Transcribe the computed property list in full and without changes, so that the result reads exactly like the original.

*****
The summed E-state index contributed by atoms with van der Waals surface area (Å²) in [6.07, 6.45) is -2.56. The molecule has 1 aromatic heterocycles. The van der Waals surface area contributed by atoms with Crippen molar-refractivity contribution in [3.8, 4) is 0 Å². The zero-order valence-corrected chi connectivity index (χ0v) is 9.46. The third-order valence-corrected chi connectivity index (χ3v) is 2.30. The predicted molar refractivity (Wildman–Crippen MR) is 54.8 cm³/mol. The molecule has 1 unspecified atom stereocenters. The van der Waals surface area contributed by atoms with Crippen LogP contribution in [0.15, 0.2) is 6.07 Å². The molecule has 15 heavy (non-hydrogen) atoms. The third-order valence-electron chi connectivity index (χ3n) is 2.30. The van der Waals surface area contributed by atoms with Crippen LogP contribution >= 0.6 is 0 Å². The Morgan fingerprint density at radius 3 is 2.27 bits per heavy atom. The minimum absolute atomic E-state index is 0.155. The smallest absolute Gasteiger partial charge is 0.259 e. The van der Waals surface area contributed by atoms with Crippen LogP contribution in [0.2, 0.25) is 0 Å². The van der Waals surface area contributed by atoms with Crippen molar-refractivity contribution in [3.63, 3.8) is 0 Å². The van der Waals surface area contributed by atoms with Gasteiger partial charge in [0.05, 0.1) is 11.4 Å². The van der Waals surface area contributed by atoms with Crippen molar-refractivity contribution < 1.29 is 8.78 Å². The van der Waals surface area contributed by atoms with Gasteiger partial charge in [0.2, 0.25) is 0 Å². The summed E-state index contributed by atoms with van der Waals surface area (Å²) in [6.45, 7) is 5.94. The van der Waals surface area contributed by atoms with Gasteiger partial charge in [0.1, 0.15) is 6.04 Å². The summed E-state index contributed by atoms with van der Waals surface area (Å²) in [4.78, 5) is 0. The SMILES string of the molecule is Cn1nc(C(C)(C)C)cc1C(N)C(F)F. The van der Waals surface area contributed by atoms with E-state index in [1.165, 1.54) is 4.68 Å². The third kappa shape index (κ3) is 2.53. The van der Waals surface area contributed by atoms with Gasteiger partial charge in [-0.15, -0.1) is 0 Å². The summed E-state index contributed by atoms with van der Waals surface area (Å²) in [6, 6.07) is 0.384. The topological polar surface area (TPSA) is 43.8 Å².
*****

The summed E-state index contributed by atoms with van der Waals surface area (Å²) in [6.07, 6.45) is -2.56. The molecule has 1 aromatic heterocycles. The van der Waals surface area contributed by atoms with Crippen molar-refractivity contribution in [3.8, 4) is 0 Å². The zero-order valence-corrected chi connectivity index (χ0v) is 9.46. The third-order valence-corrected chi connectivity index (χ3v) is 2.30. The predicted molar refractivity (Wildman–Crippen MR) is 54.8 cm³/mol. The molecule has 1 unspecified atom stereocenters. The van der Waals surface area contributed by atoms with Crippen LogP contribution in [0.15, 0.2) is 6.07 Å². The molecule has 15 heavy (non-hydrogen) atoms. The third-order valence-electron chi connectivity index (χ3n) is 2.30. The van der Waals surface area contributed by atoms with Crippen LogP contribution >= 0.6 is 0 Å². The Morgan fingerprint density at radius 3 is 2.27 bits per heavy atom. The minimum absolute atomic E-state index is 0.155. The smallest absolute Gasteiger partial charge is 0.259 e. The van der Waals surface area contributed by atoms with Crippen LogP contribution in [0.2, 0.25) is 0 Å². The van der Waals surface area contributed by atoms with Crippen molar-refractivity contribution in [3.63, 3.8) is 0 Å². The van der Waals surface area contributed by atoms with Gasteiger partial charge in [0.05, 0.1) is 11.4 Å². The van der Waals surface area contributed by atoms with Crippen molar-refractivity contribution < 1.29 is 8.78 Å². The van der Waals surface area contributed by atoms with Gasteiger partial charge in [0.2, 0.25) is 0 Å². The summed E-state index contributed by atoms with van der Waals surface area (Å²) in [6.45, 7) is 5.94. The van der Waals surface area contributed by atoms with Gasteiger partial charge in [0.1, 0.15) is 6.04 Å². The summed E-state index contributed by atoms with van der Waals surface area (Å²) in [4.78, 5) is 0. The SMILES string of the molecule is Cn1nc(C(C)(C)C)cc1C(N)C(F)F. The van der Waals surface area contributed by atoms with E-state index in [1.165, 1.54) is 4.68 Å². The third kappa shape index (κ3) is 2.53. The van der Waals surface area contributed by atoms with Gasteiger partial charge in [-0.15, -0.1) is 0 Å². The summed E-state index contributed by atoms with van der Waals surface area (Å²) in [6, 6.07) is 0.384. The topological polar surface area (TPSA) is 43.8 Å².